Microwave scrambled egg or egg substitute until cooked. While egg is cooking, spread out tortilla on a dinner plate or cutting board. Spread cooked egg in the middle of one-half of the tortilla. Heat the beans in the microwave (not too much or they'll explode!). While beans are heating, sprinkle cheese on eggs, then pile on beans, tomatoes, and onions (if you don't have time to chop fresh veggies, a healthy salsa could be substituted). Add hot sauce if desired. Fold tortilla in half over the ingredients and fold in the sides. (This part may take some practice. My first burrito-folding attempts usually resulted in a dish I called burrito salad, but I eventually got the hang of it.)
Preparation time: 10 minutes (or more, depending on your tortilla-folding skills)
Nutritional information (per serving):
CaloriesFatCarbsFiberProtein
30410 grams35 grams6 grams20 grams

Thursday: Fruit Parfait

Fruit ParfaitThe Harvard School of Public Health recommends that most people have at least NINE half-cup servings of fruits and vegetables per day. So you can see that if you skip breakfast, you're really putting the pressure on the rest of your meals. A diet high in fruits and veggies lowers the risk of high blood pressure, stroke, heart disease, cancer, and blood sugar problems, as well as offering many other health benefits. This recipe layers yogurt with three different types of fresh fruit. You can substitute any other fruit (preferably seasonal) for one of the fruits in this recipe. (For anyone thinking of hitting the drive-thru at McDonald's® for its version of this recipe, you could do worse in an emergency, but this is way healthier.)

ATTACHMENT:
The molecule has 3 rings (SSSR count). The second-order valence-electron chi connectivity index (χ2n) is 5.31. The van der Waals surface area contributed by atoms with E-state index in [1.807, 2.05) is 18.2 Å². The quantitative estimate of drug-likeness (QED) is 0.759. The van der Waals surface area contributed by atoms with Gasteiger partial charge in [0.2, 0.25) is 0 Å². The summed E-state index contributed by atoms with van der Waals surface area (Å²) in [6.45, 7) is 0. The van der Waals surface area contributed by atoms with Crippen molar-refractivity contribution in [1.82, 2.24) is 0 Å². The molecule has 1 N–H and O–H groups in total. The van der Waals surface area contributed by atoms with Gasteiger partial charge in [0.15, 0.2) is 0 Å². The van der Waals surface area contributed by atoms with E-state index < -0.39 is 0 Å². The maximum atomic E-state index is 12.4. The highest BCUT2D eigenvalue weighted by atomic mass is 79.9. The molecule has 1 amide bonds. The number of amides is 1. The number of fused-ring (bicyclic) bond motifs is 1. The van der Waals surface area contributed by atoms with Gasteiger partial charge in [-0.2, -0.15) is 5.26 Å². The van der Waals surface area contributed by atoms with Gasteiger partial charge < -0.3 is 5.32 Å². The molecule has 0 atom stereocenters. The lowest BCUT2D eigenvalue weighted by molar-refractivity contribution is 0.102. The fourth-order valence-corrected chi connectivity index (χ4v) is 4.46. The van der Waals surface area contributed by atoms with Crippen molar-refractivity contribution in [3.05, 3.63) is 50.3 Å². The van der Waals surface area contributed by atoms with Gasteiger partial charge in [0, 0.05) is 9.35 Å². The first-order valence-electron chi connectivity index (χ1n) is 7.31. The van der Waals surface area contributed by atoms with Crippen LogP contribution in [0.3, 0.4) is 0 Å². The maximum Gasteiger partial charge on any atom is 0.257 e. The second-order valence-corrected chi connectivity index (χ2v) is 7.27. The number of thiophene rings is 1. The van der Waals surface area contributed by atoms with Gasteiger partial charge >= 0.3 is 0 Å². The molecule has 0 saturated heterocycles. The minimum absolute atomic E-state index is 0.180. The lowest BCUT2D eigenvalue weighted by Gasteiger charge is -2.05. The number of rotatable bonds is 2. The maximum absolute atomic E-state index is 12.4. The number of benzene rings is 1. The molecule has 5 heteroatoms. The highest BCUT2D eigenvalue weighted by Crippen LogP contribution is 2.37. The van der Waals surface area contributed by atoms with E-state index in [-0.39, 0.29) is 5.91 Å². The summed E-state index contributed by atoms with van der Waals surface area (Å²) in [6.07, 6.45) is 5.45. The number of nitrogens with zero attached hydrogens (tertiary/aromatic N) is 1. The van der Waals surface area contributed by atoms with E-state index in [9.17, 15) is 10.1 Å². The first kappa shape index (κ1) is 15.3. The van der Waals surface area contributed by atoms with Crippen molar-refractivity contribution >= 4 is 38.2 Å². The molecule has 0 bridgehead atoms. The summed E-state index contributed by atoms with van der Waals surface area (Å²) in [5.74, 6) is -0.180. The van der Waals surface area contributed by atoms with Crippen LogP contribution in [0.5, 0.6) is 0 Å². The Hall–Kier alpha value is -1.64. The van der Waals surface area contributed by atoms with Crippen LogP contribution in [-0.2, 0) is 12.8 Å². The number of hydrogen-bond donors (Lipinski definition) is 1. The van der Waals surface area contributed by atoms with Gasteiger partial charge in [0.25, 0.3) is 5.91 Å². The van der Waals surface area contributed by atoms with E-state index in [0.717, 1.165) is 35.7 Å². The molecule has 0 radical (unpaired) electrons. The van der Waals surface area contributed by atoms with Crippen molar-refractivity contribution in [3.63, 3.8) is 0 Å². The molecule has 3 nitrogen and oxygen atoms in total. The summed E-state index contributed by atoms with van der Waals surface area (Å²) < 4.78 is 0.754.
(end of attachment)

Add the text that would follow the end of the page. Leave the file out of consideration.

• 1-1/2 cups plain low-fat yogurt (or soy yogurt)
  • 1 Tbsp. almonds, chopped fine
  • 1 Tbsp. flaxseed, ground
  • 1/2 cup blueberries
  • 1/2 cup apple, diced
  • 1/2 cup cantaloupe, diced
In a tall glass, layer ingredients in the following order: 1/2 cup yogurt, followed by a sprinkle of almonds, flaxseed, and blueberries; repeat process with apples and cantaloupe (or whatever order of fruit you choose). If presentation isn't that important to you, you could just mix it all up in a bowl and eat it. (I live alone. No one's watching.)
Preparation time: 10 minutes (more or less depending on what needs chopping)
Nutritional information (per serving):
CaloriesFatCarbsFiberProtein
45316 grams57 grams9 grams27 grams

Friday: Tuna Salad Surprise